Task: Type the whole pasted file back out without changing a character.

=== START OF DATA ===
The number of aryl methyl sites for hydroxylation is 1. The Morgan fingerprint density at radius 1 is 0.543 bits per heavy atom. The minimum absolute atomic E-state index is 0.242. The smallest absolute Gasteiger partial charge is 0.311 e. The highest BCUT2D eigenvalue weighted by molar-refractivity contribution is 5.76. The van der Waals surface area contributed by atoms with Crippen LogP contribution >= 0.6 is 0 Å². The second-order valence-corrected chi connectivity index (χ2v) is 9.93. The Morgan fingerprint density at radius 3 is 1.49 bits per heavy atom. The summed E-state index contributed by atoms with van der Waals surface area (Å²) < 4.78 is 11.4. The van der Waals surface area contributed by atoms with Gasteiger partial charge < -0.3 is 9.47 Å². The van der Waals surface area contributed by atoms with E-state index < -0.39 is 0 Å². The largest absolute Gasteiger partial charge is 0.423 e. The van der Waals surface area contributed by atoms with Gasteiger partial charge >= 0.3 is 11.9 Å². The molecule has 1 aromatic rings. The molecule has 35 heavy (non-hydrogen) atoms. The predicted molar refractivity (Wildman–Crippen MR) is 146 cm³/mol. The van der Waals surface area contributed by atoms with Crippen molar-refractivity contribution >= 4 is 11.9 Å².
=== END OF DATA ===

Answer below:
The number of aryl methyl sites for hydroxylation is 1. The Morgan fingerprint density at radius 1 is 0.543 bits per heavy atom. The minimum absolute atomic E-state index is 0.242. The smallest absolute Gasteiger partial charge is 0.311 e. The highest BCUT2D eigenvalue weighted by molar-refractivity contribution is 5.76. The van der Waals surface area contributed by atoms with Crippen LogP contribution >= 0.6 is 0 Å². The second-order valence-corrected chi connectivity index (χ2v) is 9.93. The Morgan fingerprint density at radius 3 is 1.49 bits per heavy atom. The summed E-state index contributed by atoms with van der Waals surface area (Å²) < 4.78 is 11.4. The van der Waals surface area contributed by atoms with Gasteiger partial charge < -0.3 is 9.47 Å². The van der Waals surface area contributed by atoms with E-state index < -0.39 is 0 Å². The largest absolute Gasteiger partial charge is 0.423 e. The van der Waals surface area contributed by atoms with Gasteiger partial charge >= 0.3 is 11.9 Å². The molecule has 1 aromatic rings. The molecule has 35 heavy (non-hydrogen) atoms. The predicted molar refractivity (Wildman–Crippen MR) is 146 cm³/mol. The van der Waals surface area contributed by atoms with Crippen molar-refractivity contribution >= 4 is 11.9 Å².